Walter Mosley, best-selling author of more than 29 critically acclaimed books, presents his latest in the Leonid McGill series, “Known to Evil” (released Tuesday). He is the winner of numerous awards, including an O. Henry Award, a Grammy and PEN America’s Lifetime Achievement Award. Most recently, he received the NAACP Image Award for Outstanding Literary Work – Fiction and was nominated for the International Association of Crime Writers Hammett Prize for “The Long Fall,” the debut novel in the Leonid McGill series.
As McGill has learned when he’s found himself in a bit of a pickle: Mosley advises PopMatters that sometimes, it’s best to just turn heel and run. Mosley, of course, has the will to stay put and continue creating – fiction and non-fiction books, and plays – from his home in New York City.
Q: The latest book or movie that made you cry?
A: I don’t often cry over books or movies. It’s usually things in life that make me sad. Recently, for instance, a friend told me that she and her granddaughter were feeding half-starved deer in the woods around her Berkshire home. They’d leave seed and grain for the yearlings. The deer were in a herd, but they fought for dominance over the food. The weakest member was kept completely out of the feeding by its siblings. Stories like this, of the flawed nature of life and survival, bring me to tears. This is the drama of life; my own failings reflected in nature.
That said – the last book I read that brought tears was the biography of Albert Einstein. In that book there was the story of Mahalia Jackson when she was invited to Princeton because of her talent and standing, but she was refused a place to stay because of her skin color. When Einstein heard about this injustice he invited Ms. Jackson to stay with him. From that point on, whenever Jackson came to Princeton she’d only stay at Einstein’s home. Again, the tears come from personal identification; the generosity between these two echo the connection between my Jewish mother and African-American father.
Q: The fictional character most like you?
A: I’m a little embarrassed by this question because the galaxy of stars in the fictional universe are so diverse and spectacular that comparing myself to any one of them would be an insult to the author and millions of readers who claim connection through their own imaginations. Therefore, I have to choose one of my own creations, not out of high self-esteem but because I put myself into my creations.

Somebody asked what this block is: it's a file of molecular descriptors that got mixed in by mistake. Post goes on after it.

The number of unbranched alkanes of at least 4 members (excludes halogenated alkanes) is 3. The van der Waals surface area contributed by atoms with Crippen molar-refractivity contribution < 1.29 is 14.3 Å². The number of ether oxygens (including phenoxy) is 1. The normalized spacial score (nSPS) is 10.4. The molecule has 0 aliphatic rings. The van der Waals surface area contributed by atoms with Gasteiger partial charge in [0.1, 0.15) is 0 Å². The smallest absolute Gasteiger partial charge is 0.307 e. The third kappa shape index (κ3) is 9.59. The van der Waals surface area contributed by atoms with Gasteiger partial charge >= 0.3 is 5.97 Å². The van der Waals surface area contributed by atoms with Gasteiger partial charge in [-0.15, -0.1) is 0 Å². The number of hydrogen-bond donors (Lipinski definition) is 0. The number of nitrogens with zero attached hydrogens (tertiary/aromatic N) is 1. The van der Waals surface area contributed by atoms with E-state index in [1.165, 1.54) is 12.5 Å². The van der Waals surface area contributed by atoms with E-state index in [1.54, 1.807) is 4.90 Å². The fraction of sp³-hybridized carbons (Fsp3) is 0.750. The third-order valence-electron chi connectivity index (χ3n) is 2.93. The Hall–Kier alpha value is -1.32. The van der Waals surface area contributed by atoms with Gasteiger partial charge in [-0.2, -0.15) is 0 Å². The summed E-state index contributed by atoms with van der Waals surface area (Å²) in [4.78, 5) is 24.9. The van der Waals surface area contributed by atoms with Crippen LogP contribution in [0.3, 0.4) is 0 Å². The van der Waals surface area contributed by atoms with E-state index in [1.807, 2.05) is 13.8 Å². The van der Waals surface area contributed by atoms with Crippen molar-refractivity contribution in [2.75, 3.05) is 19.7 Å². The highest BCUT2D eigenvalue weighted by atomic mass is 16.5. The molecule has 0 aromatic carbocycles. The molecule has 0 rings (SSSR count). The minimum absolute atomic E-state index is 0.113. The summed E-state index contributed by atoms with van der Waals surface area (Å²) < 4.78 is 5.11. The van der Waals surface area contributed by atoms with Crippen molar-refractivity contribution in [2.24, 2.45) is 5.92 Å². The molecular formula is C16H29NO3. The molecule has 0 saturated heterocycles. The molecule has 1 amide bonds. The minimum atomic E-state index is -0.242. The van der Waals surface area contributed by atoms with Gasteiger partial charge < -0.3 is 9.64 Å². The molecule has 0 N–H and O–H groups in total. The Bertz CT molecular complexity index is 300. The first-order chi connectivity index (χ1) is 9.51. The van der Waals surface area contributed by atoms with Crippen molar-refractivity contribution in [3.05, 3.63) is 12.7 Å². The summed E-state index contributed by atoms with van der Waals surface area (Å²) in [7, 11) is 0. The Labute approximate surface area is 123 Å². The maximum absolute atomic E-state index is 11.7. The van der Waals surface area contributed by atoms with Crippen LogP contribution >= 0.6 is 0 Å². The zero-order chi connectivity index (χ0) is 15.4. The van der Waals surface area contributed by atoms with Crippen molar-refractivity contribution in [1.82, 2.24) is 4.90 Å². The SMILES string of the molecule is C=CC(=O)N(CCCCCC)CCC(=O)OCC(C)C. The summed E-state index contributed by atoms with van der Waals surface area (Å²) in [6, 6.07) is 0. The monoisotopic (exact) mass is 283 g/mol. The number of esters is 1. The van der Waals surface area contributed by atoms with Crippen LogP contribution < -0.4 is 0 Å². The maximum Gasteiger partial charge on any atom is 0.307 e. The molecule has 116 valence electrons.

The character I’m the closest to in my own work has to be Paris Minton, the frightened bookseller who would rather be lost in a book than on the trail of a killer. Paris’ heroism comes from unavoidable necessity and friendship, never from courage or even a sense of morality.
I, too, might do what’s right but rarely for the best reasons. I might speak up but inside, I’m wanting to run.
Q: The greatest album, ever?
A: For me the greatest album has been the collected recordings of Robert Johnson – the blues master. The blues is my history, my people’s history from Africa through Europe and into the broken-promise land of the New World. Robert Johnson was the informant for the pop generation of my youth. Through him my world was re-formed.
Q: “Star Trek” or “Star Wars”?
A: Wow. What a question. Apple pie or baked chicken? How do you make a choice and still survive? Movies or TV? You can’t have one without the other. The way to break a man’s heart and a mother’s soul would be to ask them to choose between their children.
Q: Your ideal brain food?
A: Gadgets. Little tools, preferably with computer chips inside, that help me to navigate the world I live in. With anything from rock tumblers to PDAs I find a new gadget in my life changes the way I see things and therefore increases the mass of my thinking.
Q: You’re proud of this accomplishment, but why?
A: In the last year I’ve lost something more than a hundred pounds – of fat. That is, for me, a monumental accomplishment. For nearly my whole life I’ve been overweight, and as the years have advanced the pounds have, too. A year ago I decided to make up a diet and stick to it no matter the buffeting of my desires.
Q: You want to be remembered for ...?